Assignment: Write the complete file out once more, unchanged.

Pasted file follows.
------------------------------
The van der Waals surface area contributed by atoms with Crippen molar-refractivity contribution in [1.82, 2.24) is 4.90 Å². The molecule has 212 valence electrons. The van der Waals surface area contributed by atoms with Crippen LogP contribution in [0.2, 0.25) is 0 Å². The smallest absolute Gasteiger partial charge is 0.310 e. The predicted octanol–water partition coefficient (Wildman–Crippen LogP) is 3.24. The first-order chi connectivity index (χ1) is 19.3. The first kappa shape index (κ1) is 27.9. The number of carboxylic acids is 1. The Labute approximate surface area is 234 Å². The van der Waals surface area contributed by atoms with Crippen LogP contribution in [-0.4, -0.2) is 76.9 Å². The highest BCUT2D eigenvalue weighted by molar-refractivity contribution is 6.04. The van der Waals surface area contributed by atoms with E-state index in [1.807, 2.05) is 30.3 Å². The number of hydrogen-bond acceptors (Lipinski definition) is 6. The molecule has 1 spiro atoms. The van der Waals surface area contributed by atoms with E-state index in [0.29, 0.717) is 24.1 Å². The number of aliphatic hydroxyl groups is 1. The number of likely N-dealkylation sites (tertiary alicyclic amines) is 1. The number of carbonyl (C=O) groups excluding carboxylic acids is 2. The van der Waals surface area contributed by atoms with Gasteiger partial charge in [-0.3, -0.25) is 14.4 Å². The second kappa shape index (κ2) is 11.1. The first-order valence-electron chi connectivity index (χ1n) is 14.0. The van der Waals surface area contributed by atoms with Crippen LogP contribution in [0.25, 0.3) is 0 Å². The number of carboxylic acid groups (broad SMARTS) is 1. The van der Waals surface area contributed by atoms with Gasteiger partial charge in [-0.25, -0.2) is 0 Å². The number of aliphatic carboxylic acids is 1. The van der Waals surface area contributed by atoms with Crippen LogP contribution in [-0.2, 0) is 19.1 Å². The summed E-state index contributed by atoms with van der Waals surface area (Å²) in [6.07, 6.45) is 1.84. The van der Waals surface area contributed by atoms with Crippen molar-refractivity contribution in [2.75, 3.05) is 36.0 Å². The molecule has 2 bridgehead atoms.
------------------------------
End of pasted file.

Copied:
The van der Waals surface area contributed by atoms with Crippen molar-refractivity contribution in [1.82, 2.24) is 4.90 Å². The molecule has 212 valence electrons. The van der Waals surface area contributed by atoms with Crippen LogP contribution in [0.2, 0.25) is 0 Å². The smallest absolute Gasteiger partial charge is 0.310 e. The predicted octanol–water partition coefficient (Wildman–Crippen LogP) is 3.24. The first-order chi connectivity index (χ1) is 19.3. The first kappa shape index (κ1) is 27.9. The number of carboxylic acids is 1. The Labute approximate surface area is 234 Å². The van der Waals surface area contributed by atoms with Crippen LogP contribution in [-0.4, -0.2) is 76.9 Å². The highest BCUT2D eigenvalue weighted by molar-refractivity contribution is 6.04. The van der Waals surface area contributed by atoms with E-state index in [1.807, 2.05) is 30.3 Å². The number of hydrogen-bond acceptors (Lipinski definition) is 6. The molecule has 1 spiro atoms. The van der Waals surface area contributed by atoms with E-state index in [0.29, 0.717) is 24.1 Å². The number of aliphatic hydroxyl groups is 1. The number of likely N-dealkylation sites (tertiary alicyclic amines) is 1. The number of carbonyl (C=O) groups excluding carboxylic acids is 2. The van der Waals surface area contributed by atoms with Gasteiger partial charge in [-0.3, -0.25) is 14.4 Å². The second kappa shape index (κ2) is 11.1. The first-order valence-electron chi connectivity index (χ1n) is 14.0. The van der Waals surface area contributed by atoms with Crippen LogP contribution in [0.25, 0.3) is 0 Å². The number of carboxylic acid groups (broad SMARTS) is 1. The van der Waals surface area contributed by atoms with Gasteiger partial charge in [-0.25, -0.2) is 0 Å². The number of aliphatic carboxylic acids is 1. The van der Waals surface area contributed by atoms with Crippen LogP contribution in [-0.2, 0) is 19.1 Å². The summed E-state index contributed by atoms with van der Waals surface area (Å²) in [6.07, 6.45) is 1.84. The van der Waals surface area contributed by atoms with Crippen molar-refractivity contribution in [2.75, 3.05) is 36.0 Å². The molecule has 2 bridgehead atoms.